The immense director David Fincher granted us a 90-minute exclusive interview with Mouloud Achour. This new Clique X is a masterclass from the American genius about the secrets of his filmography that has become so emblematic over the years: Seven, Fight Club, Zodiac, The Social Network…
After making his name creating iconic music videos for some of the biggest pop stars of the 20th Century, including George Michael, Madonna,and Michael Jackson, David Fincher made his feature film debut to mixed results, directing the third installment in the Alien series in 1992. Our celebration of this exacting filmmaker’s work begins with the film that came next, Se7en (1995), an unforgettable serial killer horror whose influence in style and tone is still felt across film and TV today.
Fincher’s subsequent films have made him one of the most sought-after and critically acclaimed (and occasionally divisive) directors working today. With his new film The Killer, starring Michael Fassbender and Tilda Swinton, scheduled for release in late 2023, we are delighted to offer audiences a chance to dive into Fincher’s dark world on the big screen through March and April at GFT. The season includes several screenings on 35mm, our first chance to screen Fincher’s Oscar-winning Covid-era release Mank, and a special discussion around one of his most enduringly beloved and controversial films entitled ‘Yes, We Are Going to Talk About Fight Club’.
Se7en: 15 – 19 March Fight Club: 21 March – 26 March + panel discussion Panic Room: 5 April Zodiac: 29 March – 2 April The Curious Benjamin Button: 9 – 10 April The Girl with the Dragon Tattoo: 23 April The Social Network: 16 – 19 April Gone Girl: 26 April Mank: 30 April – 3 May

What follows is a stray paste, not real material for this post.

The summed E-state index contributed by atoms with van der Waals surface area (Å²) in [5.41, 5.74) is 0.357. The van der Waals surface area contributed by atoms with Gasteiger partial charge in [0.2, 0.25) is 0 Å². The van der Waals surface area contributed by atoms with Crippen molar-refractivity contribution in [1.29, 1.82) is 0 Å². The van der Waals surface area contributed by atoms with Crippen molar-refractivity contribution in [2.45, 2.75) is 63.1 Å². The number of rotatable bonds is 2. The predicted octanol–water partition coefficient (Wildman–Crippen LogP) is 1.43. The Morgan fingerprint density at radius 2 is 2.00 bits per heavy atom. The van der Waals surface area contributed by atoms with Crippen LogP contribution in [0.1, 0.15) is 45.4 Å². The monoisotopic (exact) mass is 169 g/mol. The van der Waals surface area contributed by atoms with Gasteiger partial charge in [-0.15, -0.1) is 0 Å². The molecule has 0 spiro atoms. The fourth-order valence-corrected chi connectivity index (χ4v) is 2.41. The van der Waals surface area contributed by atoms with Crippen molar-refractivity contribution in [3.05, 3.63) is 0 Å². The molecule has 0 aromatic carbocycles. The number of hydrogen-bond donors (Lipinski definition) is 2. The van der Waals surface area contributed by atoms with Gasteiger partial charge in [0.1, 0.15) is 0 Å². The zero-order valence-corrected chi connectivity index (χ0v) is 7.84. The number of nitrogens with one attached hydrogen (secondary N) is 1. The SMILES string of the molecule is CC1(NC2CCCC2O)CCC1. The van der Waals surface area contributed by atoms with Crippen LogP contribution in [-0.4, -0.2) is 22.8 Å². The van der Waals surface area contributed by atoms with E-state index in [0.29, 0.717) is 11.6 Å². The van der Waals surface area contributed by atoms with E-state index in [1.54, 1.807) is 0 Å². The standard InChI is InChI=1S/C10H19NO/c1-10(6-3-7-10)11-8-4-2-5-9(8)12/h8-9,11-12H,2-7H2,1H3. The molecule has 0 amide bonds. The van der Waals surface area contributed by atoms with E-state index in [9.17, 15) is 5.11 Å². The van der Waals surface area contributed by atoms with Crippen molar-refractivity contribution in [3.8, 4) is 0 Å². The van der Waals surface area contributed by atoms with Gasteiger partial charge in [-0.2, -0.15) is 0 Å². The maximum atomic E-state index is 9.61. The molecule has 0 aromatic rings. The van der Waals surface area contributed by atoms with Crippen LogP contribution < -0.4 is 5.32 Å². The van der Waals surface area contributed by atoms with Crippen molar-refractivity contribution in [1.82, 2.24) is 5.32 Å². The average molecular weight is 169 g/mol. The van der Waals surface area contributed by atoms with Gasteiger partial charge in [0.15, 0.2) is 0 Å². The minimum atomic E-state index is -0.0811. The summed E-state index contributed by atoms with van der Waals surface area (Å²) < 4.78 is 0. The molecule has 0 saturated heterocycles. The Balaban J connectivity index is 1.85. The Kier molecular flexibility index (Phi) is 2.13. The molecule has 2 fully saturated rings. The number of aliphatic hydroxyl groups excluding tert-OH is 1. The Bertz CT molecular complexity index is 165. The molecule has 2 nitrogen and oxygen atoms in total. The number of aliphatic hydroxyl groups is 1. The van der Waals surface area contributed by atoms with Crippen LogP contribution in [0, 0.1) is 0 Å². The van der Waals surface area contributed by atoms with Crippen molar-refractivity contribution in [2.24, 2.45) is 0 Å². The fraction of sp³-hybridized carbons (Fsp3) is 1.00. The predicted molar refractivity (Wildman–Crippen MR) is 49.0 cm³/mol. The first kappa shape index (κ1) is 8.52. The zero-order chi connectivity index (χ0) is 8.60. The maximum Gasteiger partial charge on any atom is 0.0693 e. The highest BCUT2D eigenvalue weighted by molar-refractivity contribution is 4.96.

CineMasters: David Fincher Ticket deal
Buy tickets to 6 or more different titles in the season and get one of those tickets free. Add all tickets in one transaction and the discount will be automatically applied to your basket at checkout.
In this video, I’m lucky enough to sit down with Andrew Kevin Walker! Screenwriter behind projects such as SE7EN, the David Fincher directed crime thriller, starring Brad Pitt & Morgan Freeman! Andrew is also the screenwriter behind Brainscan, Nerdland, he co-wrote Windfall, and he also wrote an episode of hit TV Show, Love Death and Robots! It was such an honour to chat with Andy!
For this masterclass on the Art of Sound in film and TV, we welcome on the show Gwen Yates Whittle, a 2-time Oscar-nominated sound professional whose credits include this summer’s Jurassic World: Dominion, Saving Private Ryan, Top Gun: Maverick and the upcoming Avatar: The Way of the Water.
In today’s conversation, the Skywalker Sound member and I break down some of Hollywood’s biggest sound moments. We discuss Gwen’s beginning in the industry and why the prospect of sound editing intrigued her in ways that sound mixing never did; her relationship with detail-oriented directors like Steven Spielberg, James Cameron, and David Fincher (Fight Club, Panic Room, Zodiac, Benjamin Button, Gone Girl); the process of layering animal sounds to create the dinosaur voices in the Jurassic World franchise—as well as how the pandemic suddenly impacted Gwen’s work. All of this… and much more!
Gwen’s newest movies Jurassic World: Dominion and Top Gun: Maverick are now in theaters across the world, with Avatar: The Way of the Water opening in December 2022.